Harking Back: ‘Ignored century’ with lessons for today’s confusion

By Majid Sheikh

Dawn April 2, 2017

One of the most neglected ‘recent’ period in Lahore’s history is almost the entire century starting 1707 AD, from the death of the last ‘great’ Mughal Aurangzeb to the rise of the remarkable Maharajah Ranjit Singh in 1799.

This surely is the most complex and defining century, one that in a way determines how we behave today. Within it lies the secrets of the dynamics, and logic, of what is happening today, confused and intricate as it is. History certainly does not repeat itself, but merely carries lessons for future analysts. Our neglect, at a sub-conscious level, is that we do not pick up the lessons. If we study current political and military personalities and their actions, legal and otherwise, we can find amazingly similar characters in this neglected period with abandon.

In this period we will concentrate on a very short time period in the middle of a little recognised force that ruled Lahore from 1758 to 1759. They decisively knocked out the powerful invading forces of the Afghan Abdalis, chasing them beyond the mountains of Peshawar. On the 20th of April, 1757, the Maratha forces under their general Raghu Nath Rao, an immensely brave Rajput Rao warrior, attacked Lahore and captured it. The Peshwa’s commander entered the Lahore Fort.

This had an emotional significance for the Hindus of the sub-continent. After almost 738 years a Hindu ruler had returned to Lahore. The original rulers of Lahore were invariably Hindu Rajput Rao. It took the Afghan invader Mahmud of Ghazni to defeat the city’s Puru, the Hindushahi ruler Trilochanpal Shahi in 1020, reducing the city to dirt and taking the entire able-bodied population left alive after a massacre to sell in Central Asian slave markets. It was an experience that for centuries was difficult to forget for the people of Lahore. Today communal considerations have wiped that out of our collective memory.

The Maratha move on Lahore must be seen in the context of the fall of Sirhind to the Marathas. Ahmed Shah Abdali’s son Taimur Shah Durrani correctly judged the overwhelming force of the advancing Marathas, assisted as they were by a fired-up 15,000 cavalry force of Punjabi Sikh ‘misls’. The Punjab was finally rising again. In legend it has been compared to the amazing victory of the Bharata tribe on the banks of the River Ravi at Lahore over the combined forces of the Ten Kings (‘Dasanrajan’) as described the epic Mahabharata.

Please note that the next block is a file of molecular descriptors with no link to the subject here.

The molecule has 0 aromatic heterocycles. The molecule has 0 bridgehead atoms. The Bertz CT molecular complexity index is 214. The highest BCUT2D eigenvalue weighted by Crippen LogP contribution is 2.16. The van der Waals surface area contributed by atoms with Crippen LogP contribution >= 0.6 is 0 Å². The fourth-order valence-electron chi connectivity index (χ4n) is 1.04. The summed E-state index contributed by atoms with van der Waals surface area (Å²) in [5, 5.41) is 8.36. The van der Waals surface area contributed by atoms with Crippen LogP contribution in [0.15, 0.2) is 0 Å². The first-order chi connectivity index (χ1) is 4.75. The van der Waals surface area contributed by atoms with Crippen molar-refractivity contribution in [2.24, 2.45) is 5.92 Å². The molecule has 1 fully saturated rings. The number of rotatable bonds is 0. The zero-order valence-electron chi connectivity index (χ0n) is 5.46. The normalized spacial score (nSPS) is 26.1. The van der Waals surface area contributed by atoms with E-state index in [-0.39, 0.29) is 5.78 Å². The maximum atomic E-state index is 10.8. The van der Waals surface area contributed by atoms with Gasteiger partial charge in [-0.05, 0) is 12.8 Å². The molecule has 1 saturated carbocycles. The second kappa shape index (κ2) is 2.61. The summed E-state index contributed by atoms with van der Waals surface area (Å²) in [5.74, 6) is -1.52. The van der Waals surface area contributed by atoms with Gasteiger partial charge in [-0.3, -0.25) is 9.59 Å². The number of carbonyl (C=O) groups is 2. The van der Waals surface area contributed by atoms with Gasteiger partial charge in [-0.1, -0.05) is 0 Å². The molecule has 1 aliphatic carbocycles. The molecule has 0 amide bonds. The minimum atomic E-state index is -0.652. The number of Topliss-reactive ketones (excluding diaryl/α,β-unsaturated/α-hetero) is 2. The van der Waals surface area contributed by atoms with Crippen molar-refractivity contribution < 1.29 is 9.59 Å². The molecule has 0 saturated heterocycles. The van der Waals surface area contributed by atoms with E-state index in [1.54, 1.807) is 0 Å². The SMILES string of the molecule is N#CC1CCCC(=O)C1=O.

The fall of Sirhind to the Marathas advancing on Delhi had alarmed Ahmad Shah’s son Taimur Shah Durrani and his governor Jahan Khan at Lahore. The Afghan chiefs lost nerve and fled to Peshawar, leaving behind their troops in Lahore under Aziz Khan. On the approach of the combined forces of the Marathas and the Sikh ‘misls’, the Afghan forces started fleeing the city, taking with them, as remains their tradition, anything they could lay their hands on. On the 20th of April 1758, Raghu Nath Rao attacked and conquered Lahore.

In a parallel move of immense military finesse, the Maratha general Tukojee Holkar conquered Multan and moved northwards to Peshawar. The forces from Lahore, in no small measure reinforced by additional Sikh ‘misls’, moved westwards in a classic pincer movement to finish off the Afghans by the 8th of May, 1758. Such was the power of this assault that the Afghans abandoned the sub-continent returning beyond the Khyber Pass.

The Sikh ‘misls’ in an immensely wise move decided to withdraw to their homeland of the Punjab, and kept themselves aloof from the Maratha forces. This meant that the Marathas under their commander Dattajee Shinde, were left alone to defend the western borders. So it was that Holkar and his 10,000 troops were stationed in Peshawar, another 4,000 troops under Narsojee Pandit were stationed at Attock. A large Maratha force of 6,000 troops under Baboojee Trimbak headed southward to defend Multan and an additional 3,000 Maratha troops went to Dera Ghazi Khan under Netagee Bhosle.